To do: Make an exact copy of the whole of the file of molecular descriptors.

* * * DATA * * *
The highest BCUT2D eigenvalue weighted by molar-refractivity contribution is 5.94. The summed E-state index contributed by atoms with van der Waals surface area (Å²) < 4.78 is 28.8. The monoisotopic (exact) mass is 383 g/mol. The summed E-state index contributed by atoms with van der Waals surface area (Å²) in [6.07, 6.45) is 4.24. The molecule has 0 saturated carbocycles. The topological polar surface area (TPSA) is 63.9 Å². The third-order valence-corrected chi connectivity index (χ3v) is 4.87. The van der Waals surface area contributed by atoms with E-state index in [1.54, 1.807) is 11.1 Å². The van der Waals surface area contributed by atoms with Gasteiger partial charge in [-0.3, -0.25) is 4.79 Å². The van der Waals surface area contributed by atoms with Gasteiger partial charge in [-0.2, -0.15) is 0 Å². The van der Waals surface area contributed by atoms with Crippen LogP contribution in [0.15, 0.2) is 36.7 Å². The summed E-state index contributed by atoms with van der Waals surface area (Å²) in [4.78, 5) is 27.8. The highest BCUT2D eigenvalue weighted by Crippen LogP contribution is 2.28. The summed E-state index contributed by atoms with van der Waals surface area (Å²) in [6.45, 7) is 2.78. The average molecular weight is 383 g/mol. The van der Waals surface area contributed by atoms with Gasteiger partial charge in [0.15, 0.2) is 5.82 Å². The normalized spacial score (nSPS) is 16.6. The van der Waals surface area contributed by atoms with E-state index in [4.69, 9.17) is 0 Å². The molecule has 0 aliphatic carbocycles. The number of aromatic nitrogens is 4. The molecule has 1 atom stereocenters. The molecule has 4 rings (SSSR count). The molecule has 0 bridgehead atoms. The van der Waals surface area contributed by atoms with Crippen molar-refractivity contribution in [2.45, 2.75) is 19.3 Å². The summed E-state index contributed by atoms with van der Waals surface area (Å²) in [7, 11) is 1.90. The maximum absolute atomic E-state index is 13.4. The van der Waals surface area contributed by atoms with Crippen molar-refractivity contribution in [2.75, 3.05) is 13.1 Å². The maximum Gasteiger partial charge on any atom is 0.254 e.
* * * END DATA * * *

The highest BCUT2D eigenvalue weighted by molar-refractivity contribution is 5.94. The summed E-state index contributed by atoms with van der Waals surface area (Å²) < 4.78 is 28.8. The monoisotopic (exact) mass is 383 g/mol. The summed E-state index contributed by atoms with van der Waals surface area (Å²) in [6.07, 6.45) is 4.24. The molecule has 0 saturated carbocycles. The topological polar surface area (TPSA) is 63.9 Å². The third-order valence-corrected chi connectivity index (χ3v) is 4.87. The van der Waals surface area contributed by atoms with E-state index in [1.54, 1.807) is 11.1 Å². The van der Waals surface area contributed by atoms with Gasteiger partial charge in [-0.3, -0.25) is 4.79 Å². The van der Waals surface area contributed by atoms with Gasteiger partial charge in [-0.2, -0.15) is 0 Å². The van der Waals surface area contributed by atoms with Crippen LogP contribution in [0.15, 0.2) is 36.7 Å². The summed E-state index contributed by atoms with van der Waals surface area (Å²) in [4.78, 5) is 27.8. The highest BCUT2D eigenvalue weighted by Crippen LogP contribution is 2.28. The summed E-state index contributed by atoms with van der Waals surface area (Å²) in [6.45, 7) is 2.78. The average molecular weight is 383 g/mol. The van der Waals surface area contributed by atoms with Gasteiger partial charge in [0.15, 0.2) is 5.82 Å². The normalized spacial score (nSPS) is 16.6. The van der Waals surface area contributed by atoms with E-state index in [4.69, 9.17) is 0 Å². The molecule has 0 aliphatic carbocycles. The number of aromatic nitrogens is 4. The molecule has 1 atom stereocenters. The molecule has 4 rings (SSSR count). The molecule has 0 bridgehead atoms. The van der Waals surface area contributed by atoms with Crippen molar-refractivity contribution in [2.45, 2.75) is 19.3 Å². The summed E-state index contributed by atoms with van der Waals surface area (Å²) in [7, 11) is 1.90. The maximum absolute atomic E-state index is 13.4. The van der Waals surface area contributed by atoms with Crippen molar-refractivity contribution in [2.75, 3.05) is 13.1 Å². The maximum Gasteiger partial charge on any atom is 0.254 e.